Breast cancer

05 February 2009

HRT doubles cancer risk

Post-menopausal women who take combined hormone replacement therapy for at least five years double their risk of developing breast cancer, according to a new study.


Post-menopausal women who take combined hormone replacement therapy for at least five years double their risk of developing breast cancer, according to a new study.

However, once they stop taking the combination of oestrogen and progestin their risk of cancer falls by at least 28% within one year, said the researchers at Stanford University in California.

"This is very strong evidence that oestrogen plus progestin causes breast cancer," said Marcia Stefanick, co-author of the study that appears in the New England Journal of Medicine.

Risk reduces when treatment is stopped
"You start women on hormones and within five years, their risk for breast cancer is clearly elevated. You stop the hormones and within one year, their risk is essentially back to normal. It's reasonably convincing cause-and-effect data."

The results do not apply to women who take oestrogen only, she said.

Safe for 2 years
However, another new study by American Cancer Society epidemiologists identified a potential two-year "safe period" for HRT.

Their research showed that for the first two years of use HRT does not increase the risk of breast cancer.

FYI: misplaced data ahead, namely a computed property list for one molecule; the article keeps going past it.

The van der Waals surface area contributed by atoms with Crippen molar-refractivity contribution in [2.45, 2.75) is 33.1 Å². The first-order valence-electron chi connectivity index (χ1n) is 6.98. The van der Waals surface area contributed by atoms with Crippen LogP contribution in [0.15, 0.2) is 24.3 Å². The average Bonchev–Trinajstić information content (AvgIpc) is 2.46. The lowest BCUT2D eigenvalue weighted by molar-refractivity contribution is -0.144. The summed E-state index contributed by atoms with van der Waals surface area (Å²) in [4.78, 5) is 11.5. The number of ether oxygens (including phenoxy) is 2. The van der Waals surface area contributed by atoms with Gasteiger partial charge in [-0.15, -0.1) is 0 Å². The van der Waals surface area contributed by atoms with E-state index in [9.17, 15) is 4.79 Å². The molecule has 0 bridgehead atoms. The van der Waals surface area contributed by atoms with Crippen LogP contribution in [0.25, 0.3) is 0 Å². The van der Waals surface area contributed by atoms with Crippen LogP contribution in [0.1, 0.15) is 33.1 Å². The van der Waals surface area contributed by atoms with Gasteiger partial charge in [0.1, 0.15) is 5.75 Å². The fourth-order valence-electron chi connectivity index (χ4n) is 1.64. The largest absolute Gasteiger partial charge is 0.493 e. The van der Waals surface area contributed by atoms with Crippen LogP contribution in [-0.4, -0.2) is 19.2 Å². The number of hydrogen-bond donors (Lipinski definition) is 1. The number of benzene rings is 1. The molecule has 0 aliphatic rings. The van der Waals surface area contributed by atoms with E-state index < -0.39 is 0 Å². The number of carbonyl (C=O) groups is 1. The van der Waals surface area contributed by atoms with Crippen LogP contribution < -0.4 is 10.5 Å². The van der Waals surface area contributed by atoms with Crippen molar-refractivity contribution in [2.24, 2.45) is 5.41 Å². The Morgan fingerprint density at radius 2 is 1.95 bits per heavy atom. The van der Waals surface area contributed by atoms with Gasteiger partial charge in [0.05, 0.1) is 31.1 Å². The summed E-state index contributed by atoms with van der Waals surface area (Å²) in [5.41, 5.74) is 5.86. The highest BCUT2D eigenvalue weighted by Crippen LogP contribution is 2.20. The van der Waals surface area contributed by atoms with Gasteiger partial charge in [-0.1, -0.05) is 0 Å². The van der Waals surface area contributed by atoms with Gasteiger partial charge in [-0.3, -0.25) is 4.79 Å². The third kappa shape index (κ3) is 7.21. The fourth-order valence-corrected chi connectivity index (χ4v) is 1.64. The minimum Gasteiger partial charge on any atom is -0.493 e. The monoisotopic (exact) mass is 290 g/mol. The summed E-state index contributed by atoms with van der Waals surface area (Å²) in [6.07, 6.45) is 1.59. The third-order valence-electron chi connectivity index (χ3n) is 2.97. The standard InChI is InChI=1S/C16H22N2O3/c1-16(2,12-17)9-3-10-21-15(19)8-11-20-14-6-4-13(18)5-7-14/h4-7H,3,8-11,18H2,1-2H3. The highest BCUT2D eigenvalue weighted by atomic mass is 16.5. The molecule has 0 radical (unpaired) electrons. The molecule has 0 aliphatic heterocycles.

The researchers said that this suggests a window of two to three years for the risks associated with the oestrogen-plus-progesterone combination to become apparent after initial use, and to diminish after the therapy is halted.

Oestrogen-only therapy safe
A previous large-scale study by the Women's Health Initiative in 2002 did not find a rise in breast cancer for most women on oestrogen-only therapy.

The Stanford University researchers looked at data from two major study groups: more than 15 000 women from one landmark study that was halted in 2002 after initial findings showed an increase in breast cancer for those on combined therapy versus those on a placebo; and a second group of 41 449 women who joined a 1994 study and were free to choose hormone therapy or not.

"The results from the two groups of women were quite similar," the findings said.

"In the clinical trial, the incidence of breast cancer was much higher in the hormone group in the five years leading up to 2002. But after they stopped taking the hormones, breast cancer rates dropped very rapidly. The number of breast cancer diagnoses fell 28% within the year."

As initial findings began to emerge pointing to increased breast cancer risk for women on combined hormone therapy, women in the observational study reflected what women were doing in society as a whole, and showed a 50% decline in hormone use. This "coincided with a 43% reduction in their breast cancer rates between 2002 and 2003," the researchers said. – (Sapa)

Read more:
HRT safe for 2 years: study

February 2009


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Breast cancer expert

Dr Gudgeon qualified in Birmingham, England, in 1968. She has more than 40 years experience in oncology, and in 1994 she founded her practice, Cape Breast Care, where she treats benign and malignant breast cancers. Dr Boeddinghaus obtained her qualification at UCT Medical School in 1994 and her MRCP in London in 1998. She has worked extensively in the field of oncology and has a special interest in the hormonal management of breast cancer. She now works with Dr Gudgeon at Cape Breast Care. Read more.

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